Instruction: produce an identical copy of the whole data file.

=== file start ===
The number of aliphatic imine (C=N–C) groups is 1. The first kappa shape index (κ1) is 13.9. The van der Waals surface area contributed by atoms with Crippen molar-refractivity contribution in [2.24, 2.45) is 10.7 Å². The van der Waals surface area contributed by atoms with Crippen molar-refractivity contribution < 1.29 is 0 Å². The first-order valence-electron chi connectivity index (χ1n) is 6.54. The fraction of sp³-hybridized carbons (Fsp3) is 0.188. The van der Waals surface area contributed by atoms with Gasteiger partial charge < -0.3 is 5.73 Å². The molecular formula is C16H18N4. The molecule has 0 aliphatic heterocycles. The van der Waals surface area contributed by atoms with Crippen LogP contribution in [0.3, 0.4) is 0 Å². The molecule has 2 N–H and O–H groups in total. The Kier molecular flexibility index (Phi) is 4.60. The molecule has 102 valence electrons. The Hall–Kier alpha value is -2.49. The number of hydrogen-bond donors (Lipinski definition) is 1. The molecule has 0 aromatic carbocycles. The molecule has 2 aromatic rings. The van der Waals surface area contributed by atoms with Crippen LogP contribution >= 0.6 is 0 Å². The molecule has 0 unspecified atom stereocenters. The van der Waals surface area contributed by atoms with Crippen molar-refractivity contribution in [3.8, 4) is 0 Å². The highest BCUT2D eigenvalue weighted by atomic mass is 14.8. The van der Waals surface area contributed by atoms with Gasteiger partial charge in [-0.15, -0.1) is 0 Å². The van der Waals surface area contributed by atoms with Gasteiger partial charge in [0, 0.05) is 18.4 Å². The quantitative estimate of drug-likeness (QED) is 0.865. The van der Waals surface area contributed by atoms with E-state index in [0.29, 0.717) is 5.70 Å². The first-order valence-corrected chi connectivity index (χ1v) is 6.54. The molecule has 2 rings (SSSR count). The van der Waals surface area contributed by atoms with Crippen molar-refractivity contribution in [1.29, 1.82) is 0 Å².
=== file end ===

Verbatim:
The number of aliphatic imine (C=N–C) groups is 1. The first kappa shape index (κ1) is 13.9. The van der Waals surface area contributed by atoms with Crippen molar-refractivity contribution in [2.24, 2.45) is 10.7 Å². The van der Waals surface area contributed by atoms with Crippen molar-refractivity contribution < 1.29 is 0 Å². The first-order valence-electron chi connectivity index (χ1n) is 6.54. The fraction of sp³-hybridized carbons (Fsp3) is 0.188. The van der Waals surface area contributed by atoms with Gasteiger partial charge < -0.3 is 5.73 Å². The molecular formula is C16H18N4. The molecule has 0 aliphatic heterocycles. The van der Waals surface area contributed by atoms with Crippen LogP contribution in [0.3, 0.4) is 0 Å². The molecule has 2 N–H and O–H groups in total. The Kier molecular flexibility index (Phi) is 4.60. The molecule has 102 valence electrons. The Hall–Kier alpha value is -2.49. The number of hydrogen-bond donors (Lipinski definition) is 1. The molecule has 0 aromatic carbocycles. The molecule has 2 aromatic rings. The van der Waals surface area contributed by atoms with Crippen LogP contribution >= 0.6 is 0 Å². The molecule has 0 unspecified atom stereocenters. The van der Waals surface area contributed by atoms with Crippen molar-refractivity contribution in [3.8, 4) is 0 Å². The highest BCUT2D eigenvalue weighted by atomic mass is 14.8. The van der Waals surface area contributed by atoms with Gasteiger partial charge in [-0.15, -0.1) is 0 Å². The van der Waals surface area contributed by atoms with Gasteiger partial charge in [0, 0.05) is 18.4 Å². The quantitative estimate of drug-likeness (QED) is 0.865. The van der Waals surface area contributed by atoms with E-state index in [0.29, 0.717) is 5.70 Å². The first-order valence-corrected chi connectivity index (χ1v) is 6.54. The molecule has 2 rings (SSSR count). The van der Waals surface area contributed by atoms with Crippen molar-refractivity contribution in [1.29, 1.82) is 0 Å².